How DO we start a community, anyway? And why does a v1.0 product need one?


After my last post, John Hann asked what it means to be “…on the hook to start the community.” Good question – and one that I’m about to discover the answer to 🙂

The fundamental problem is that every product needs a community. You can’t just throw software out the door, hope that your customers like it, and start work on the next version. Even if you’ve done all your use cases and your customer studies and your beta feedbacks beforehand, that’s not enough. To get the most from your product, your customers must be able to talk about it with each other, and with you.

Communities can take many forms – user groups, newsgroups, web forums, IRC channels, blogs, and wikis are all communities. In fact, pretty much any form of communication that lets anyone participate can serve as the basis of a community. And a vibrant community is a powerful thing: it can come up with best practices, find bugs, document workarounds, create MVPs, and act as both your greatest booster and your most ardent critic. If you want to get a v1.0 product to v2.0, an active community is your best friend.

So we love communities. And if there isn’t already a community for a successful product, then one (or several) will always appear, as if by magic. The problem is that waiting for the magic to happen takes time, and if several different communities pop up they can contain disjoint sets of customers (the IRC-ites vs. the bloggers, for example). So there’s a lot to be said for seeding the process – start a blog, create a newgroup, maybe talk to some user groups, and then make sure that there’s ONE central site that points to ALL of them. Welcome in any other related communities, especially the folks who wouldn’t be seen dead hanging out on “official” newsgroups, and include links to them as well.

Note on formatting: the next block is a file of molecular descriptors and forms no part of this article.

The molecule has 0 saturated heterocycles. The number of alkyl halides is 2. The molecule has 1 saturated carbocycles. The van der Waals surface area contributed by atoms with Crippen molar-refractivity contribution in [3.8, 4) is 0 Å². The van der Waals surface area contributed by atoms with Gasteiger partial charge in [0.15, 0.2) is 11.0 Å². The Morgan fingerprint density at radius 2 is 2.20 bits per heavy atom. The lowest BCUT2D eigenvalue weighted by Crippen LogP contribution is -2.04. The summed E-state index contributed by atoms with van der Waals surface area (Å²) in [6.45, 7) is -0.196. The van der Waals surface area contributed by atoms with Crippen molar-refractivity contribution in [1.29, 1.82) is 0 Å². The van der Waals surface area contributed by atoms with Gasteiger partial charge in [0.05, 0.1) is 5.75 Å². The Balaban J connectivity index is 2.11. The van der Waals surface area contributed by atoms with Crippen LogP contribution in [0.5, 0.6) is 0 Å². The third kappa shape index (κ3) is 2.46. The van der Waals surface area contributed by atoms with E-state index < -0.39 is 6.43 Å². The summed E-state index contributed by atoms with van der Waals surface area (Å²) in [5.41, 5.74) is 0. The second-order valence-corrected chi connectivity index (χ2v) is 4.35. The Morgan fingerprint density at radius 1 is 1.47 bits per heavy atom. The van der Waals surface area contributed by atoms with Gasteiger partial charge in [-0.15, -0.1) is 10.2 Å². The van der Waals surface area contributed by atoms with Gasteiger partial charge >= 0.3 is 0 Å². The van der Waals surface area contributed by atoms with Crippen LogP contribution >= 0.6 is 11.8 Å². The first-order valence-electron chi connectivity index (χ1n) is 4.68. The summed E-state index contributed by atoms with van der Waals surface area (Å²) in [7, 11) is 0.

Now as a v1.0 product that’s not going to ship till next year, we don’t yet have a community. And we’re a small team, so there’s certainly no room for a full-time community position. Which means that when I started blogging and tending the Channel 9 wiki, I became the de factor “community guy”. We’re reviewing my draft Community Plan on Friday. Watch this space…

Comments (9)

  1. Manip says:

    Don’t under-estimate the chooses of communication methods. For instance web-page based chat (even if with an IRC back-end) will attract different sorts of people than one that requires people to install a full client. The same is true with newsgroups .. because SO few people know how to setup a newsgroup client except ‘old timers’ you get lots of the older engineers in newsgroups where forums are non-exclusionary and the younger posters that naturally are able to post in them cause the old timers to keep away.

  2. Good point, we should always consider the access method, and not just the communication backend. Don’t worry, our plan is to (eventually) hit all the places where our target users hang out 🙂

  3. Manip says:

    You know when I read that last statement it sounds like you are bombing them or something.. O_o